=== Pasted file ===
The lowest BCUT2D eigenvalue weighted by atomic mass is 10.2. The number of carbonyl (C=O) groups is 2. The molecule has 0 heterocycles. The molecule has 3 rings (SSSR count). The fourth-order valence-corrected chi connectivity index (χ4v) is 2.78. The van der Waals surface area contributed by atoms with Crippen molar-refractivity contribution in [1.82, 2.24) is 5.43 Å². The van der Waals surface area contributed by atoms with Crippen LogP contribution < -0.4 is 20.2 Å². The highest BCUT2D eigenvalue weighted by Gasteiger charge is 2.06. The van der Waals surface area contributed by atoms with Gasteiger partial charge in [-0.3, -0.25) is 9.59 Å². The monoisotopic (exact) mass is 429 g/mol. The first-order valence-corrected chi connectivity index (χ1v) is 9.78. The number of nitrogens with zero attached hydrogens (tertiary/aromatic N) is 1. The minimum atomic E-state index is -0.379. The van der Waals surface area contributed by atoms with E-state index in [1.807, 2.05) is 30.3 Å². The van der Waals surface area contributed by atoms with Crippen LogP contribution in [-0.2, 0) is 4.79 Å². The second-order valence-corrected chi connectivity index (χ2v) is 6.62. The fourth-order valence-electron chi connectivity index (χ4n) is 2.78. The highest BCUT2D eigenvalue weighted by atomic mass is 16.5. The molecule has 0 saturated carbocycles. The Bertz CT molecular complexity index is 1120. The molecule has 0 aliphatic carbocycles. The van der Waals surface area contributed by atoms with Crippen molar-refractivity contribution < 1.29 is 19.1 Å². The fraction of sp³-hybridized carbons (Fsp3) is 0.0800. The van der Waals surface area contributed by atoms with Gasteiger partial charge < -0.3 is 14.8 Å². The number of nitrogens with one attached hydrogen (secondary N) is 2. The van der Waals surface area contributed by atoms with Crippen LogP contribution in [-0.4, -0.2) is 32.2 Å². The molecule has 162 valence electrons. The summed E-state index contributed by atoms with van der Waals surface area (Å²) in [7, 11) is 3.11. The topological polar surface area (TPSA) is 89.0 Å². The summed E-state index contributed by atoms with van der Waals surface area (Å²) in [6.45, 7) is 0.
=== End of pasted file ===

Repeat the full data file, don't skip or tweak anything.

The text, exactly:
The lowest BCUT2D eigenvalue weighted by atomic mass is 10.2. The number of carbonyl (C=O) groups is 2. The molecule has 0 heterocycles. The molecule has 3 rings (SSSR count). The fourth-order valence-corrected chi connectivity index (χ4v) is 2.78. The van der Waals surface area contributed by atoms with Crippen molar-refractivity contribution in [1.82, 2.24) is 5.43 Å². The van der Waals surface area contributed by atoms with Crippen LogP contribution < -0.4 is 20.2 Å². The highest BCUT2D eigenvalue weighted by Gasteiger charge is 2.06. The van der Waals surface area contributed by atoms with Gasteiger partial charge in [-0.3, -0.25) is 9.59 Å². The monoisotopic (exact) mass is 429 g/mol. The first-order valence-corrected chi connectivity index (χ1v) is 9.78. The number of nitrogens with zero attached hydrogens (tertiary/aromatic N) is 1. The minimum atomic E-state index is -0.379. The van der Waals surface area contributed by atoms with E-state index in [1.807, 2.05) is 30.3 Å². The van der Waals surface area contributed by atoms with Crippen LogP contribution in [-0.2, 0) is 4.79 Å². The second-order valence-corrected chi connectivity index (χ2v) is 6.62. The fourth-order valence-electron chi connectivity index (χ4n) is 2.78. The highest BCUT2D eigenvalue weighted by atomic mass is 16.5. The molecule has 0 saturated carbocycles. The Bertz CT molecular complexity index is 1120. The molecule has 0 aliphatic carbocycles. The van der Waals surface area contributed by atoms with Crippen molar-refractivity contribution < 1.29 is 19.1 Å². The fraction of sp³-hybridized carbons (Fsp3) is 0.0800. The van der Waals surface area contributed by atoms with Gasteiger partial charge < -0.3 is 14.8 Å². The number of nitrogens with one attached hydrogen (secondary N) is 2. The van der Waals surface area contributed by atoms with Crippen LogP contribution in [-0.4, -0.2) is 32.2 Å². The molecule has 162 valence electrons. The summed E-state index contributed by atoms with van der Waals surface area (Å²) in [7, 11) is 3.11. The topological polar surface area (TPSA) is 89.0 Å². The summed E-state index contributed by atoms with van der Waals surface area (Å²) in [6.45, 7) is 0.